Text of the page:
Abstract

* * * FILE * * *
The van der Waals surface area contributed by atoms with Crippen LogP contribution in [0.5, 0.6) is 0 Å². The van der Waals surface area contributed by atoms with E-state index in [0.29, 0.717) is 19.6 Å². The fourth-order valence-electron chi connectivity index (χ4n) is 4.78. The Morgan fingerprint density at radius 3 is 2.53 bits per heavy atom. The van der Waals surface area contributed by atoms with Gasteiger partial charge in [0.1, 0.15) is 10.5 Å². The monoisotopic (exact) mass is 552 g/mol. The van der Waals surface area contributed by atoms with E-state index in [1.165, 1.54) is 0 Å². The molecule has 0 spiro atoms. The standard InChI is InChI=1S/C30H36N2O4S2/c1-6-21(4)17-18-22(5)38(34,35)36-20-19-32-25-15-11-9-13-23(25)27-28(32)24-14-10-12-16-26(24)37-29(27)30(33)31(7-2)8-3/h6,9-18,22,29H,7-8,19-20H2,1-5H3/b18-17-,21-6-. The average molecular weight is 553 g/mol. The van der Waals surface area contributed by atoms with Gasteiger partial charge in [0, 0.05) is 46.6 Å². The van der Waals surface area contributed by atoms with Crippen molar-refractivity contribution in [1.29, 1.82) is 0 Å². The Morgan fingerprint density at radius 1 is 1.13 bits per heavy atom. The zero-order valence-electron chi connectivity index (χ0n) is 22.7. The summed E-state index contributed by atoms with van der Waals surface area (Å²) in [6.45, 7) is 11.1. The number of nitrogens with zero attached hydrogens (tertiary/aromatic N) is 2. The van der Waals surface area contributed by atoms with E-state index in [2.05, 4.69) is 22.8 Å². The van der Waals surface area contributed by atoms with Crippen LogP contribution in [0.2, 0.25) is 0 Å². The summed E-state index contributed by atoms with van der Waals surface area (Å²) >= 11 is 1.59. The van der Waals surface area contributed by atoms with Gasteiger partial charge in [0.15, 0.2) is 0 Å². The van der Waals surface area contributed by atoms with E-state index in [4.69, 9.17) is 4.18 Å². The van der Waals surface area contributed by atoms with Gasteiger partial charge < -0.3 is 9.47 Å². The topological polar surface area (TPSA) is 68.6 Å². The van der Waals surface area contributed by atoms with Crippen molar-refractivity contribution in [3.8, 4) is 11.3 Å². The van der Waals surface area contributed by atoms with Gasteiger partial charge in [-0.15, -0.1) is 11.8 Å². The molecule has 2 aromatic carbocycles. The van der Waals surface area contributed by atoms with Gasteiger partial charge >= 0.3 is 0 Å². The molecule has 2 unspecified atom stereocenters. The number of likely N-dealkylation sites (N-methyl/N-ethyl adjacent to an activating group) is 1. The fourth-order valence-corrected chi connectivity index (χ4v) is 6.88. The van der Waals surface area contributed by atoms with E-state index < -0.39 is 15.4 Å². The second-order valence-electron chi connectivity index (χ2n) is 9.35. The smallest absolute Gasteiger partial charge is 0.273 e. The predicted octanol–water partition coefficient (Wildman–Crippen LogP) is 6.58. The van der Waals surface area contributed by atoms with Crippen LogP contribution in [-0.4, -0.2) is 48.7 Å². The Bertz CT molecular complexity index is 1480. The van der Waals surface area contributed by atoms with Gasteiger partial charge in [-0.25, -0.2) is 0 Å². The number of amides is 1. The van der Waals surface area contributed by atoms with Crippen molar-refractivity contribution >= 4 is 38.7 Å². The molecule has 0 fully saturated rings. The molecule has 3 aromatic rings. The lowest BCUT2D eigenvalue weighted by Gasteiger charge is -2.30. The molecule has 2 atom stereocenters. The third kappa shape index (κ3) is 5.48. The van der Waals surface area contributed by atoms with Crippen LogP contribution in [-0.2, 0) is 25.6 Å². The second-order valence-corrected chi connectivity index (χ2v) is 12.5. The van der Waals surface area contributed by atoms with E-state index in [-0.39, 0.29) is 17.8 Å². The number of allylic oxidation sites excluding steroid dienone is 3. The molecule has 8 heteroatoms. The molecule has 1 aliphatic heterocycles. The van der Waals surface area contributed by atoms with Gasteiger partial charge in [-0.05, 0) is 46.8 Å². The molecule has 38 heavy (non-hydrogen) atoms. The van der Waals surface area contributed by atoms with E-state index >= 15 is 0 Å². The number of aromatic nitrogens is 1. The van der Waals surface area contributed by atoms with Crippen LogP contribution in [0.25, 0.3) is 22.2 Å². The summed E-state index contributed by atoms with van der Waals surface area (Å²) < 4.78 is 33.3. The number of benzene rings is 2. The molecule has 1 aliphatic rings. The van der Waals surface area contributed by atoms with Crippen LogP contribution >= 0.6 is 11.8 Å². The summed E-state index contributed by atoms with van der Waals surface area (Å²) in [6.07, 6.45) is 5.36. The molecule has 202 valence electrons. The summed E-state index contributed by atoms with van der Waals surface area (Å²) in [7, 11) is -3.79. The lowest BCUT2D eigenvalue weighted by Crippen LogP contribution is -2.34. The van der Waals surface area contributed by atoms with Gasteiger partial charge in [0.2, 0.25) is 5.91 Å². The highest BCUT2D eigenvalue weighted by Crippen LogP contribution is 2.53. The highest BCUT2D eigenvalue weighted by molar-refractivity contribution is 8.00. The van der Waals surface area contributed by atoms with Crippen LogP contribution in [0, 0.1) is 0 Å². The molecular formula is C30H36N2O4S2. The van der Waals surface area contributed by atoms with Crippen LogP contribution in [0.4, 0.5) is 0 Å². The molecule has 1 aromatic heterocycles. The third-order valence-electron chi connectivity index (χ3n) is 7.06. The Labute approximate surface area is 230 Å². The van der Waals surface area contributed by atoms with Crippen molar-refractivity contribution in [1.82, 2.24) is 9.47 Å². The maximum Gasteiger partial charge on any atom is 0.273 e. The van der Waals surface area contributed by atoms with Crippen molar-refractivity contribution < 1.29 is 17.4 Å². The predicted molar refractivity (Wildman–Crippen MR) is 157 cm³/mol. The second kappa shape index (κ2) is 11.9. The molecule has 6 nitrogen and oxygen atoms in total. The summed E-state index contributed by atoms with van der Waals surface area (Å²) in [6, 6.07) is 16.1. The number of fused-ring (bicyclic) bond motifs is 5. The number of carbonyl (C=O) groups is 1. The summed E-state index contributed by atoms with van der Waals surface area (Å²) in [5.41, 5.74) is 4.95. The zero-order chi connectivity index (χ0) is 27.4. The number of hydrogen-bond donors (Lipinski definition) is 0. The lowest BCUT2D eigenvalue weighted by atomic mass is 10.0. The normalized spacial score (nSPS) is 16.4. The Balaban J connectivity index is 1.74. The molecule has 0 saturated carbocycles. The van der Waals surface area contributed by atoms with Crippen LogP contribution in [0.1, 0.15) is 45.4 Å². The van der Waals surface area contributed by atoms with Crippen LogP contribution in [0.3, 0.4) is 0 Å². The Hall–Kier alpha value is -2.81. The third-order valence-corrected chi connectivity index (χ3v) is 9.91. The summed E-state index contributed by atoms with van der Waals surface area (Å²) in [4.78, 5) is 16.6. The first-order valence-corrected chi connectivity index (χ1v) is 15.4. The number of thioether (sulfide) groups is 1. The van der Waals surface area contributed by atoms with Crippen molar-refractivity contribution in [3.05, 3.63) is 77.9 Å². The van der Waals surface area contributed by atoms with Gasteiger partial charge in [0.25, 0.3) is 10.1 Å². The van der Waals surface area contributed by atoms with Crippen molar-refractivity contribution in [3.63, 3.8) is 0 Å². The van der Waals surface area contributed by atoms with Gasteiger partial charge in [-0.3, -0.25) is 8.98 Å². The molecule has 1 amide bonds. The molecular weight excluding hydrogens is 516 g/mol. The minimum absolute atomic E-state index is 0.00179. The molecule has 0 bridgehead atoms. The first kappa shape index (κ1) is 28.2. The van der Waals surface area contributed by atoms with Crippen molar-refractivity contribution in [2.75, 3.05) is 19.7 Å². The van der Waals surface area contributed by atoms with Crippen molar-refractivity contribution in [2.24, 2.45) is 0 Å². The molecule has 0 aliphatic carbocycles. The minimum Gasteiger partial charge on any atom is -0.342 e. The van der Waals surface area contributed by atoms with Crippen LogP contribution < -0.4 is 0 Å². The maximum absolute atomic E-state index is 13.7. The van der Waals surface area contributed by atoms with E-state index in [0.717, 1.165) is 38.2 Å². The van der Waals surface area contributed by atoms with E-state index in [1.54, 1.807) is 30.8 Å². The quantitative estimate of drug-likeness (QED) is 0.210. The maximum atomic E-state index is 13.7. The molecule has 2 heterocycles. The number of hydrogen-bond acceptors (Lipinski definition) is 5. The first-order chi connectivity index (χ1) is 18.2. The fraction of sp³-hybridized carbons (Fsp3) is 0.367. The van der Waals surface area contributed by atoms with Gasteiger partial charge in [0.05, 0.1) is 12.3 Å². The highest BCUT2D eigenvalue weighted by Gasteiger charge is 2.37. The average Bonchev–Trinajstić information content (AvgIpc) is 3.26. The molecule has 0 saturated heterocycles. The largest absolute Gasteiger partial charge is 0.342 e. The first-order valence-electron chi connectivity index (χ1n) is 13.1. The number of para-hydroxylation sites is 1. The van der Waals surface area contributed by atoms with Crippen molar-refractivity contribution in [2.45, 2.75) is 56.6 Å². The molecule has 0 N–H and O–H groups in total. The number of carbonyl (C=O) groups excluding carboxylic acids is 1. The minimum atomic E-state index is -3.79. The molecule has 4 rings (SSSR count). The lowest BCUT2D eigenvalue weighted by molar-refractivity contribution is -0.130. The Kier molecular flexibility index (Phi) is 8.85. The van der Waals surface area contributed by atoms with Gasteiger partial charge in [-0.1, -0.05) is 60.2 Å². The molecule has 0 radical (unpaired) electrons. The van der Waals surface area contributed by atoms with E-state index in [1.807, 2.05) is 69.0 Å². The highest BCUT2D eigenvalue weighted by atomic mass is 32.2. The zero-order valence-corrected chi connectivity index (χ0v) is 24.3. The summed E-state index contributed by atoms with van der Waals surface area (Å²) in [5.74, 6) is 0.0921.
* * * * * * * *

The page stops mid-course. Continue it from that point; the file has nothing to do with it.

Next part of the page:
This work reports on the thermal decomposition of muscovite within a granite powder doped with 8.5 wt% ZnO and heated during 10 min to 68 h at 1175 °C, and the implications for the sequestration of Zn, and other heavy metalts in such decomposition products. Samples were characterized using analytical scanning and transmission electron microscopy. After 10 min, muscovite is completely pseudomorphosed by Si-rich glass, spinel structure phases, and minor mullite. Spinel phases incorporate Zn, but their compositions depend on their position within the muscovite pseudomorphs. Al-rich oxides crystallize at the core of the pseudomorphs while Zn-Al spinels are located at the rims. The most Al-rich spinels have compositions close to γ-Al2O3, a metastable transition alumina, with up to 5 wt% MgO, 2 wt% Fe2O3, 4 wt% ZnO, and 9 wt% SiO2. The most Zn-rich spinels show compositions intermediate between Al2O3 and gahnite (ZnAl2O4), with up to 31 wt% ZnO and significant contents of MgO (3 wt%), Fe2O3 (5 wt%), and SiO2 (10 wt%). After 68 h, stable spinels are gahnite close to the end-member composition with MgO and Fe2O3 contents below ca. 5 wt%, and SiO2 contents ca. 1 wt%. These results support the existence of a metastable solid solution between γ-Al2O3 and gahnite. This experimental work shows that Zn can be incorporated in spinel structures after heating at 1175 °C during short durations and Zn is preferentially incorporated in the muscovite pseudomorphs as opposed to the Qtz-Fds glass. Consequently, the thermal breakdown of phyllosilicates can be a viable process to immobilize heavy metals such as Zn.

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